QE training has also been shown to help novices to acquire targeting skills more quickly than when taught using ‘typical’ technical instructions. Vine and Wilson [9,10] examined the effect of QE training on the gaze control and performance of novice participants performing golf putts and basketball free throws, respectively. In both studies, two groups of novices, QE trained and control (technique focused instructions), performed 360 acquisition trials. Learning was assessed using retention tests, where no guidance or instructions were provided. In both studies, the QE trained group demonstrated better performance than their control group counterparts in these retention tests (although this advantage only approached significance in the 2010 golf putting study). The control groups also improved performance over the training period (and increased their QE durations significantly), however, QE training promoted a longer and more expert-like QE, resulting in a level of performance that was further along the learning curve.
Anxiety and the QE:
As top level sport is characterised by a demand to perform at peak levels in anxiety-provoking situations, research has also examined how anxiety causes a disruption to attentional control leading to degradation in task performance (see Wilson, 2012 ). As a result, several studies have revealed that the QE may be a useful index of optimal attentional control in targeting tasks, and sensitive to the influence of increased anxiety [12, 13]. The aforementioned studies (e.g. by Vine and Wilson [9, 10], Vine et al., 2011 ) have included experimental manipulations of anxiety, to determine any additional benefits of QE training upon performance in an anxiety provoking environment. The authors found that control groups displayed significantly shorter QE durations and performed significantly worse in pressure tests, compared with retention tests, whilst QE trained groups maintained effective QE durations and performance. Thus, the results indicate that QE training acted to protect performers from the adverse effects of anxiety upon attentional control and performance by maintaining effective QE durations.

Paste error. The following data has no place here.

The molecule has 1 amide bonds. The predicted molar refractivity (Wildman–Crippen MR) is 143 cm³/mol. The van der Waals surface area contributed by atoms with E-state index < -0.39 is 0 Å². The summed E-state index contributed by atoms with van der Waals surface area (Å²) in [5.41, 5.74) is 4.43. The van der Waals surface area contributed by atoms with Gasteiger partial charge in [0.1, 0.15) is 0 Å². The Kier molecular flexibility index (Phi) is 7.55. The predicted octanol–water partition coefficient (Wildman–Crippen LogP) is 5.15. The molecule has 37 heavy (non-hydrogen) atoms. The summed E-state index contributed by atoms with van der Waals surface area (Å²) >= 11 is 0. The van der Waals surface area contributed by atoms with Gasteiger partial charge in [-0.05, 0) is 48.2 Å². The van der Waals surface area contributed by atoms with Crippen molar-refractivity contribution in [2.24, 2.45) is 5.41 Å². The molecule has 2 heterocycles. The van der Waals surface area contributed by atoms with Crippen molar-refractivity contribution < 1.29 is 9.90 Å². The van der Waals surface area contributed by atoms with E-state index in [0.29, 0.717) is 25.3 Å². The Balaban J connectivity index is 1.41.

On-going research is aiming to pinpoint the exact cognitive and neurological processes which may explain the benefits of a QE and QE training. Recent research by Vine et al., 2013  and Klostermann et al., 2013  used strict experimental manipulations to examine some of the key characteristics of the QE (i.e. location, duration and timing). Other work by Vine et al., in press  and Wood et al., 2012  has examined psychological explanations for the benefits of QE training such as increased perceptions of control and a more implicit form of learning.
QE and QE training interventions are receiving increasing attention from domains outside of sport in which motor skills must be learnt and then performed under pressure. Wilson and colleagues  have examined the QE of high and low motor coordination children, to examine whether the QE may explain differences in motor skill learning and performance. Vickers and Lewinski  examined the QE durations of experienced and novice police fire arms officers, and found that increased QE durations were associated with improved weapon accuracy. Finally, a body of work by Wilson, Vine and colleagues [20, 21] utilised eye tracking technology and QE theory to examine the gaze behaviours of laparoscopic surgeons. In a series of studies gaze training interventions were examined in terms of their benefits for skill acquisition, robustness under pressure (dual tasking) and the retention and transfer of surgical skills [22, 23].
The QE variable provides an interesting framework to examine perceptual cognitive expertise in motor skill acquisition and performance. The body of evidence to support QE theory is growing in quantity, is developing in quality and is expanding into new and interesting areas.
Dr Sam Vine is an Experimental Psychologist based in the Sport and health sciences department at the University of Exeter: